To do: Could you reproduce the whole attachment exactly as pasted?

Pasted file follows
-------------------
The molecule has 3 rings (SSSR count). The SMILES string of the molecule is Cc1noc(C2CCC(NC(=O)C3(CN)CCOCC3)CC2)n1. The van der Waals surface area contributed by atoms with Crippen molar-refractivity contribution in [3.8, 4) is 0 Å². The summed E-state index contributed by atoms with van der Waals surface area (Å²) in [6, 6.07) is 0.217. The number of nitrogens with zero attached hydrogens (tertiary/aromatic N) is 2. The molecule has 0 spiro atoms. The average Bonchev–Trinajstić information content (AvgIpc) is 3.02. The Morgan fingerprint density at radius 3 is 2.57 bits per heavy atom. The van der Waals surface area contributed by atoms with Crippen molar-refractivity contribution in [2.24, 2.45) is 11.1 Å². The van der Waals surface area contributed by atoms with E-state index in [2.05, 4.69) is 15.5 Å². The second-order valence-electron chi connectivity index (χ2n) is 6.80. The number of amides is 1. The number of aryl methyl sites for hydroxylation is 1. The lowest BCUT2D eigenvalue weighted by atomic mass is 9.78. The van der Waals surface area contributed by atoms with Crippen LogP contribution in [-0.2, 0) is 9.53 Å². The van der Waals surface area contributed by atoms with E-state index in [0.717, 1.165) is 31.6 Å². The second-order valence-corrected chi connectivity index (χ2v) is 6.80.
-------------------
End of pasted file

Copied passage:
The molecule has 3 rings (SSSR count). The SMILES string of the molecule is Cc1noc(C2CCC(NC(=O)C3(CN)CCOCC3)CC2)n1. The van der Waals surface area contributed by atoms with Crippen molar-refractivity contribution in [3.8, 4) is 0 Å². The summed E-state index contributed by atoms with van der Waals surface area (Å²) in [6, 6.07) is 0.217. The number of nitrogens with zero attached hydrogens (tertiary/aromatic N) is 2. The molecule has 0 spiro atoms. The average Bonchev–Trinajstić information content (AvgIpc) is 3.02. The Morgan fingerprint density at radius 3 is 2.57 bits per heavy atom. The van der Waals surface area contributed by atoms with Crippen molar-refractivity contribution in [2.24, 2.45) is 11.1 Å². The van der Waals surface area contributed by atoms with E-state index in [2.05, 4.69) is 15.5 Å². The second-order valence-electron chi connectivity index (χ2n) is 6.80. The number of amides is 1. The number of aryl methyl sites for hydroxylation is 1. The lowest BCUT2D eigenvalue weighted by atomic mass is 9.78. The van der Waals surface area contributed by atoms with Crippen LogP contribution in [-0.2, 0) is 9.53 Å². The van der Waals surface area contributed by atoms with E-state index in [0.717, 1.165) is 31.6 Å². The second-order valence-corrected chi connectivity index (χ2v) is 6.80.